Free speech is an ideal and a good. It is the nature of ideals and goods that they run up against other ideals and goods compromising their expression.
Plato’s Republic centers on the ideal of justice. By making justice the overriding emphasis of his hypothetical polis, Plato completely removes the ideals and goods of romantic love and familial love. Successful warriors are to be given their choice of mates and children are to be brought up in anonymous nurseries because parents tend to want the best for their children even when their children do not really deserve it.
The Republic is thus a reductio ad absurdum argument. Readers of Plato know that Plato considered love to be very important and love features extensively in The Symposium and The Phaedrus. Plato should not, therefore, be read as actually espousing his utopian city. He is engaged in a philosophical exercise; showing what it would take to have relatively perfect justice on earth while warning of taking the virtue to an excess.
Similarly, just as perfect earthly justice does not exist, neither does perfect free speech. There are other goods to consider, such as public safety and the protection of innocents. It is right and proper to set such limits on free speech. We should not abandon the word “justice” just because it is never absolute and it must contend with other goods and ideals and for the same reason we need not abandon the phrase and ideal of “free speech” just because perfect free speech is not to be seen. In fact, absolutely free speech would be an evil, just as concentrating only on justice would create evil. Even love must have its limits.
As I said in my essay on political correctness, some Marxists and other leftists like to reduce everything to issues of power and reject the idea that the free exchange of ideas can lead to truth. Likewise, adherents of identity politics often offer no argument and countenance no disagreement; starting sentences with, for instance, “As a black person…”. Such modes of speech qualify more as testimony than argument, although the testimony is likely to include all sorts of inaccurate factual claims and pseudo-explanations.
My position is that the free exchange of ideas and rational debate is a legitimate means of determining the truth. Anyone who disagrees with that and chooses to debate with me in the interest of convincing me of his views is engaged in a performative contradiction.
I can think of no proper limits to free speech other than speech that involves demonstrable harm to people who are not actively hurting anyone. Then the issue might become – “Is this person or group actively harming anyone?” And “Is violence or suppression of speech the appropriate mode of response to this harm?”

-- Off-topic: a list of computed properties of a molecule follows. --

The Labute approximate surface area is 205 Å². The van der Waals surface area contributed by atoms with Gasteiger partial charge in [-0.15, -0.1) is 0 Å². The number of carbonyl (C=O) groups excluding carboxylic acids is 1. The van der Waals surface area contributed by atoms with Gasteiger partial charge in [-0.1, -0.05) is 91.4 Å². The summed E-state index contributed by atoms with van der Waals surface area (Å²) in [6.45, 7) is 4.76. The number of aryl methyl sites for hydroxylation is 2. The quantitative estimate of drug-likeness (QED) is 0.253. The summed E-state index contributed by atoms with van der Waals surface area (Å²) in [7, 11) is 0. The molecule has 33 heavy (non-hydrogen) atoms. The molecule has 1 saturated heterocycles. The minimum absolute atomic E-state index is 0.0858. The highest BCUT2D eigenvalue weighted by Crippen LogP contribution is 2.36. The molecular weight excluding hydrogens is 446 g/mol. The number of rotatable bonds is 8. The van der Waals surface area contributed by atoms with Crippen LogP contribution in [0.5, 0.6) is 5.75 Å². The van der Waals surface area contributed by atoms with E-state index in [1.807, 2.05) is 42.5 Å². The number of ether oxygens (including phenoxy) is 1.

If there are limits to free speech, does it make sense to continue to use the phrase “free speech?”
Yes. To debate this issue presupposes that meaningful freedom is being exercised. If we are not meaningfully free, then debate is pointless. See my articles concerning free will and determinism.
If moral realism is accepted, then putting moral limits on free speech is not simply an exercise in power; it is to act morally. Tautologically, it will always be moral to act morally.
William James distinguishes between open questions and closed questions. The literal existence of the Greek gods is a closed question for most of us. The exact meaning of Christ’s crucifixion may be an open question. Political correctness is a practice that seeks to close open questions through sheer intimidation. Most of us at the Orthosphere disagree that what PC followers believe are closed questions are closed.
The avenues for expressing our disagreement are worryingly slight. If we give up on the notion that free speech is a virtue or even that it exists at all, then the left has every right to shut us up completely and shut down The Orthosphere as has happened elsewhere on other blogs.
As an undergraduate in philosophy, I did not enjoy having my conclusions decided for me in advance. My professors debated only what kind of materialism was the best kind. No alternatives were considered. This is not thinking. This is tyrannical conformity.
Faith is required to recognize many truths and doubt is its corollary. Counterfactuals like “What if God did not exist?” are often useful to consider to strengthen faith.
I do not find it helpful to suggest that the only proper opinions to express are the right opinions. The rightness of an opinion can often be best determined by comparing it to its alternatives. There is metaphysical truth and then there is epistemology. How are we to come to know this truth and once discovered, how are we to act concerning this truth? Such knowledge will require debate, if only with oneself.